“In 2016, after Justice Antonin Scalia’s death gave Democrats their first chance in a generation to control the Supreme Court — and with it the federal judiciary — Senate Republican Leader Mitch McConnell announced that no nominee would receive a confirmation hearing until after that year’s presidential election. He claimed that this newly invented rule against election-year confirmations was necessary to ensure that “the American people have a voice in this momentous decision.”
Yet, after McConnell successfully held this seat open until Trump could fill it, Republicans reversed course when Justice Ruth Bader Ginsburg died fewer than two months before the 2020 election that cast Trump out of office. Republicans didn’t just give Trump nominee Amy Coney Barrett a confirmation hearing, they raced to confirm her just eight days before the election.”
“Any trial of a former head of state would be a difficult endeavor. Anyone elected to the nation’s highest office is likely to have many loyal supporters throughout the country, who will be skeptical of claims that their political leader is actually a criminal. And, in the United States, any former president will have appointed a significant percentage of the federal judiciary.
And again, Trump’s criminal trials will not be heard under the best of circumstances. Trump may try to rally his supporters to commit acts of violence similar to the January 6 attack on the Capitol. Many of Trump’s judges aren’t just unusually conservative, they show little regard for the rule of law. And, in part because the United States has never tried a former president before, Trump’s criminal trials are likely to produce a raft of novel legal questions that can be readily appealed to higher courts — including the hyper-politicized Supreme Court.
On top of all of this, at least one of the former president’s trials will be overseen by Judge Aileen Cannon, a Trump appointee who has previously behaved like she is a member of Trump’s legal defense team.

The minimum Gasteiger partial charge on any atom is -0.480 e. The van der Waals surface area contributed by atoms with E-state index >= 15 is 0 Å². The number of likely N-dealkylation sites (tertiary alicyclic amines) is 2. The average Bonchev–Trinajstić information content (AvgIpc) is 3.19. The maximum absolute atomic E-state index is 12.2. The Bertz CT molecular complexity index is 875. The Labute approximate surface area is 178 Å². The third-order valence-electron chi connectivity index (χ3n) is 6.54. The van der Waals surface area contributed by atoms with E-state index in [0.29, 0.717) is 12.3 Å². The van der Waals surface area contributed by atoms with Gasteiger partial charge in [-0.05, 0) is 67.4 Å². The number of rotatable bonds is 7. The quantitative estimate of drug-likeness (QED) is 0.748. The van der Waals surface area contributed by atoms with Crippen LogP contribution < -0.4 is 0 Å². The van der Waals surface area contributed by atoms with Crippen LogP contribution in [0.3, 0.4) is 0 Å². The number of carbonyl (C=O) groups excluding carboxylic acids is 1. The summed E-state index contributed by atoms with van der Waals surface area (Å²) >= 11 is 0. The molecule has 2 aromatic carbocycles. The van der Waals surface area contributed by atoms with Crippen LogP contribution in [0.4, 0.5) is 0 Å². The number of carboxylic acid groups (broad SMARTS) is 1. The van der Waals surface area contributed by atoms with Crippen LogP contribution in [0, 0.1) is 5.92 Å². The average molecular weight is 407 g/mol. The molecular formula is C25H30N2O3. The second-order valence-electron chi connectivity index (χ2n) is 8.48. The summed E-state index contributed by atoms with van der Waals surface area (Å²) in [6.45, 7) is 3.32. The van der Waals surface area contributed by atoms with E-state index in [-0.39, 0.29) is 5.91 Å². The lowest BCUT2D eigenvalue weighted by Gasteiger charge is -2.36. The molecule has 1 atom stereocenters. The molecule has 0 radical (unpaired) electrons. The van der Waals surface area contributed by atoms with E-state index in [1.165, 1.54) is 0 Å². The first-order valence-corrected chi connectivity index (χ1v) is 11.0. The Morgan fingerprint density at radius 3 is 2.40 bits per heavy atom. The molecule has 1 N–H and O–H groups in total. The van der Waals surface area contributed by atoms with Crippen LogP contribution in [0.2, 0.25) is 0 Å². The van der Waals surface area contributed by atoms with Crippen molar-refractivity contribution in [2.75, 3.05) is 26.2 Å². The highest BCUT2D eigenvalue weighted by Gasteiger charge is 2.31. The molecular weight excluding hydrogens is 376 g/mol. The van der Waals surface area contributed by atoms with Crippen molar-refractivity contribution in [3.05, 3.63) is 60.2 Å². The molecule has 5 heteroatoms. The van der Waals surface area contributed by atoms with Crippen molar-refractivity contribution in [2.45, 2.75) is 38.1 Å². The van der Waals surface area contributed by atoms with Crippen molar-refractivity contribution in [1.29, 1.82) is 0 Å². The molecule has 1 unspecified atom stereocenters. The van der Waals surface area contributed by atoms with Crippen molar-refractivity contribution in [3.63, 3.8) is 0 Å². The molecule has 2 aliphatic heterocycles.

It is far from clear, in other words, that the judiciary enjoys enough public trust that it can endure the political strain Trump’s trials will put on its spine — even assuming that every judge who hears one of Trump’s criminal cases acts in good faith.”
“One reason to worry about what appellate judges, including the justices of the Supreme Court, might think about Trump is that criminal trials involving famous criminal defendants often present unusual legal questions that don’t typically arise in other cases. And Trump isn’t just famous, he’s the first former president ever to be indicted. And he’s a current candidate for the presidency.
These unique facts are likely to produce unprecedented legal questions that will need to be resolved by appellate courts. And that gives the justices an unusual amount of ability to sabotage these prosecutions if they chose to do so.”
“this case “will legally define what a politician is able to do to reverse a defeat.” The outcome of this case could have major implications for the 2024 election and every race that follows: If Trump isn’t held accountable for the actions he took on January 6 and leading up to it, he and others could try to pull the same schemes in the future.
Ultimately, this case has a significant bearing on the future of US democracy.
Number of charges: Four felony counts. They include:
Charge of conspiracy to defraud the United States, which includes plotting to overturn the results of the 2020 election
Conspiracy to obstruct an official proceeding, including plotting to prevent the 2020 election certification
Obstruction of and attempt to obstruct an official proceeding, which includes actually blocking the certification of the 2020 election results
Conspiracy against rights, which includes a plan to deprive someone of a constitutional right (in this case, that is the ability to vote)”